By Pete Williams
Back in February of 1980, just two months into my gift subscription to Sports Illustrated, I opened the mailbox and found Christie Brinkley staring at me.
There she was, the 26-year-old future ex-Mrs. Billy Joel, clad in a white bikini. If memory serves – and 10-year-old boys rarely forget such things – the pictorial inside included a thong-clad Miss Brinkley.
In 1980, few women worked out. Title IX was not quite eight years old. We were a couple years away from Martina Navratilova’s decision to transform her chubby physique into a lean, athletic machine, becoming perhaps the first prominent female athlete (and one of the first overall) to embrace conditioning. Jane Fonda was only 42, but not yet an exercise video entrepreneur.
Back then, we thought of athletic conditioning mostly in terms of distance running and bodybuilding. Either you were an emaciated marathoner or a freak show muscle head. There was little in between, especially for women.
Thus, the SI swimsuit babe, a product of terrific genes, makeup artists, and world-class photographers, became the epitome of female attractiveness for many men. We were, after all, just a few months removed from 23-year-old Bo Derek setting the standard for a “10.”
Flash ahead three decades. Title IX has helped level the playing field for women in sports. Women understand, perhaps better than men, that some combination of strength training, Pilates/yoga/core conditioning, and endurance work can produce a lean, sexy physique that’s more powerful, resistant to injury, and attractive than the soft and skinny (“skinny fat”) specimens still gracing the pages of SI every mid-February.
The SI swimsuit issue has become cliche, yet advertisers still pony up big money for it. So SI keeps trotting it out after every Super Bowl.
Who would have thought that ESPN, with its well-chronicled history of sexual harassment at its Connecticut offices, would stage a more appropriate celebration of the female (and male) physique?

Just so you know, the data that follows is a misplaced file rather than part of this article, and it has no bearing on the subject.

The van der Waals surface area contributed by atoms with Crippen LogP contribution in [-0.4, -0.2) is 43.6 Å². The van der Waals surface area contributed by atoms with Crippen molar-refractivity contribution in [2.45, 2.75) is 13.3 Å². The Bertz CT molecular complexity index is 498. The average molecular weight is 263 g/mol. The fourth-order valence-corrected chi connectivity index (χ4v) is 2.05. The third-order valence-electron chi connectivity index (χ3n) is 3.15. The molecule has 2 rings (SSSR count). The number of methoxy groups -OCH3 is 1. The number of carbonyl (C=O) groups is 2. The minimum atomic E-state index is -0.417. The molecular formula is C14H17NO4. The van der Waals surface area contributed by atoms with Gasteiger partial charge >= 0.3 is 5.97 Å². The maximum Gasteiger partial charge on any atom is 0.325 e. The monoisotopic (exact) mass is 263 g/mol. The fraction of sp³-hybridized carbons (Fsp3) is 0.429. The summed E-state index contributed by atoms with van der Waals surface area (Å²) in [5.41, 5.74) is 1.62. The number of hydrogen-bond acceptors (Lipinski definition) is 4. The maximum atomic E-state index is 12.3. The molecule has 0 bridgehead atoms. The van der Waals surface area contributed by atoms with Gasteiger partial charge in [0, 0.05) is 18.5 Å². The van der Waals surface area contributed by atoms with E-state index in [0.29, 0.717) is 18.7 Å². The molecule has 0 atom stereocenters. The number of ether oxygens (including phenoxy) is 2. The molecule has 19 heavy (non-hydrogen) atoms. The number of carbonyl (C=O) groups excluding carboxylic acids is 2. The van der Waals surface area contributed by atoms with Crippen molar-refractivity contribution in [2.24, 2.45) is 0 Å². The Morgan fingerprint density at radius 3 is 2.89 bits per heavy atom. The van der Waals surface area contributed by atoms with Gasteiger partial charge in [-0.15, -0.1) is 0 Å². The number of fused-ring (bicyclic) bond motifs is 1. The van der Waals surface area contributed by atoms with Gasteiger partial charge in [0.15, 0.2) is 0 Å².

ESPN the Magazine’s annual October “Body” issue displays prominent and not-so-prominent athletes (male and female) in nude poses that celebrate the time and effort they’ve put into their physiques to excel in sports. The poses are implied nudity, with nothing showing, though for the second-annual issue last fall ESPN printed photos displaying bare bums.
Unlike the come-hither SI poses, ESPN positions athletes to accentuate their sport-specific power. Thus you see the lats of Olympic rower Susan Francia, the muscular wingspan of Dwight Howard, and the upper-body power of triathlete Sarah Reinertsen, who has a prosthetic left leg.
For years, SI has thrown a few pro athletes into the mix for the swimsuit issue, but it always seems forced, as if the magazine is trying to doll up pro athletes to come across as models rather than, well, the athletes the magazine celebrates the rest of the year.
Serena Williams appeared in the SI swimsuit issue a few years back, but looked far more athletic and stunning in a strategically-shot nude cover image in the 2009 Body Issue. Last October, ESPN the Mag featured volleyball player Kim Glass nude in a sport-specific pose that accentuates her jacked physique, bare bum angled to the camera. It’s not a sexy pose so much as it is a powerful one, leaving the viewer (male or female) to think, “Damn, I wish I had glutes like that.”
I felt the same way looking at Nelson Cruz’ back, Carl Edwards’ abs or Ryan Lochte’s quads in last fall’s Body issue. You admire the hard work and how the bodies drive and reflect the success of the athletes.
Glass appears in the newest SI swimsuit issue nude but with a strategically-placed (though out of place) paddle, just another SI teaser pic. She could be any swimsuit model. Unlike the ESPN shot, the SI version does nothing to accentuate her physique.
The irony, of course, is that when ESPN removes the swimsuit, much of the titillation factor goes away. The photos in ESPN’s Body issue are more raw, more impressive, more appropriate for the subjects.
Oh well. No longer do people express outrage over SI’s swimsuit issue. After all, it looks downright tame compared to what 10-year-olds can find online. But given the way we now celebrate the athletic physique – in or out of swimwear – the SI swimsuit issue featuring skinny 20-year-old models not only is outdated.